- Issue 1 |
- August 2009
Anyone who owns a car knows that gasoline is expensive, and that its price and availability depends largely on the volatile Middle East. Though the predictions differ, we all agree that oil will eventually be consumed, and that the emissions from burning gasoline are harmful to the environment. In short, our method for powering our vehicles needs to change.
Claus Daniel and his colleagues are rising to the challenge. Daniel, a Materials Science researcher at ORNL, would like to see current cars replaced with all-electric cars. “All-electric vehicles are much more efficient and do not rely on a single source of energy due to the consumption of electricity – no matter how it was produced. However, they’re not zero emission,” but the emissions are reduced dramatically and are displaced from cities and away from population. This is especially important with the rise of mega-cities, “where you have a concentration of emissions in high density population centers. This technology is not to be reduced to a green idea of saving the earth - it is about sustainability, it’s about livability in those cities, and it’s about energy security for the nation.”
With this goal in mind, Daniel is working on building a better battery. “Problems we are facing now with [current battery] materials [are their] cost, safety, and performance. Performance is directly related to microstructure of the solid state material of electrodes, micro-structural evolution during the charge and discharge, mechanical degradation of those components. The cost is related to the materials processing, so the key is to find ways to process these materials that are affordable and design the microstructure to have them work longer and better.” Currently, Li-ion batteries are used in portable electronics, such as cell phones. These devices typically have a short life and are upgraded or replaced after about two years, so the battery only needs to work that long. In an electric car, however, the battery would probably be about 30% of the car’s value, so it is a much larger investment. “Naturally,” Daniel added, “you cannot just throw that away every other year.”
Improved batteries are desperately needed for efficient stationary storage to enable and increase the use of intermittent renewable sources – after all, “the sun does not shine and the wind does not blow when we turn on our thermostat or lights.” However, the vehicle market is quicker to adapt new technology and cars are sold by the millions, even during the recession. Vehicle batteries also have much more stringent requirements. In addition to having a life-span of 10-15 years, they have to withstand heavy vibrations during driving, and must survive collisions. There are strict volume and weight requirements; and the battery must work within a wide range of conditions – from an Alaskan winter to a Phoenix summer… “sitting for two weeks on the top parking lot at the Phoenix airport in August.” Therefore, the battery development has been mainly driven by vehicle requirements. Once these requirements are met for vehicle batteries, the technology should be easily adaptable to stationary storage.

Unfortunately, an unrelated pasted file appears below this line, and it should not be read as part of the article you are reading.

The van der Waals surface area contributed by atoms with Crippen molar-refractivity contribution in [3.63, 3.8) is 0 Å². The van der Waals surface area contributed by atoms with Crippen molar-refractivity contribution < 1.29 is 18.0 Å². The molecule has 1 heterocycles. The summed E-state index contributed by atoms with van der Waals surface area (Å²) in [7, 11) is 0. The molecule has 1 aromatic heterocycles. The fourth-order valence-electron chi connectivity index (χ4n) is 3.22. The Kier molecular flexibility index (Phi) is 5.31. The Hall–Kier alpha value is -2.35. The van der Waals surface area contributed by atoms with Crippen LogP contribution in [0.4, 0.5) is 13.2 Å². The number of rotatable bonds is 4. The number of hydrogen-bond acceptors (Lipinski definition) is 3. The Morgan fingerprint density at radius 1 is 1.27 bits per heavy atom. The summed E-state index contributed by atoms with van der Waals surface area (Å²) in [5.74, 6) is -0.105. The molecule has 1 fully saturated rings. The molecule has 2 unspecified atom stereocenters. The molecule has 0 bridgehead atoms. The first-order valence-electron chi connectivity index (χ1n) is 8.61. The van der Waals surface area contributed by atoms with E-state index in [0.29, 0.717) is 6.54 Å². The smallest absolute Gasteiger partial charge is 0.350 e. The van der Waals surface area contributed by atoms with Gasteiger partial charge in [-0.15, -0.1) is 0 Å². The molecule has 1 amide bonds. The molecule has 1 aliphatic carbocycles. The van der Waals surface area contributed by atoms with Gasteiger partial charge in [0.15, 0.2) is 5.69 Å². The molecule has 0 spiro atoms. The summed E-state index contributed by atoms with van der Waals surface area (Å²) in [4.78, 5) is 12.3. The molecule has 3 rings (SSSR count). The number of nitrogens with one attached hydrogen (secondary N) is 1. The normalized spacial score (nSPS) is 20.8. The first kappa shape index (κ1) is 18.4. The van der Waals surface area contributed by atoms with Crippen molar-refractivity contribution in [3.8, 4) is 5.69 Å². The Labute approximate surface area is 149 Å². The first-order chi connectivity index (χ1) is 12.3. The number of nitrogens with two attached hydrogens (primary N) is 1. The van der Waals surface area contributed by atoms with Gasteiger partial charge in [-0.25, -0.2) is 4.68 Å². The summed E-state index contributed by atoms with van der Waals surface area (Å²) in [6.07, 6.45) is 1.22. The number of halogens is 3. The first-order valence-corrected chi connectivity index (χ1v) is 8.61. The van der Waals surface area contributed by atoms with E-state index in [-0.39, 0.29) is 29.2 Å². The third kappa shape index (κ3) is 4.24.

Daniel speaks three languages fluently, despite having been a self-proclaimed “troubled student when it comes to foreign languages in school.” “I’m from Germany and studied Materials Science in Germany and France. After I finished my Ph. D in Germany, I decided I needed to go to an English speaking country to work on my English language skills;” since most research is communicated in English. He decided to come to the US, and “being in Materials Science, there’s no better place in the US than Oak Ridge National Laboratory.” In 2005, Daniel was awarded the prestigious Wigner fellowship. “Often, in proposals and press releases, we emphasize our great experimental facilities, but I think what is really the treasure of this place are the people. We have a lot of very well known – internationally recognized – experts working at this place, and as a new and young scientist, you can find great mentors and use their experience to develop your own scientific skills. That is very exciting!”
When not working, Daniel enjoys spending time with his wife, Isabell, and their two children: seven year old son Kijan and 5 year old daughter Stina.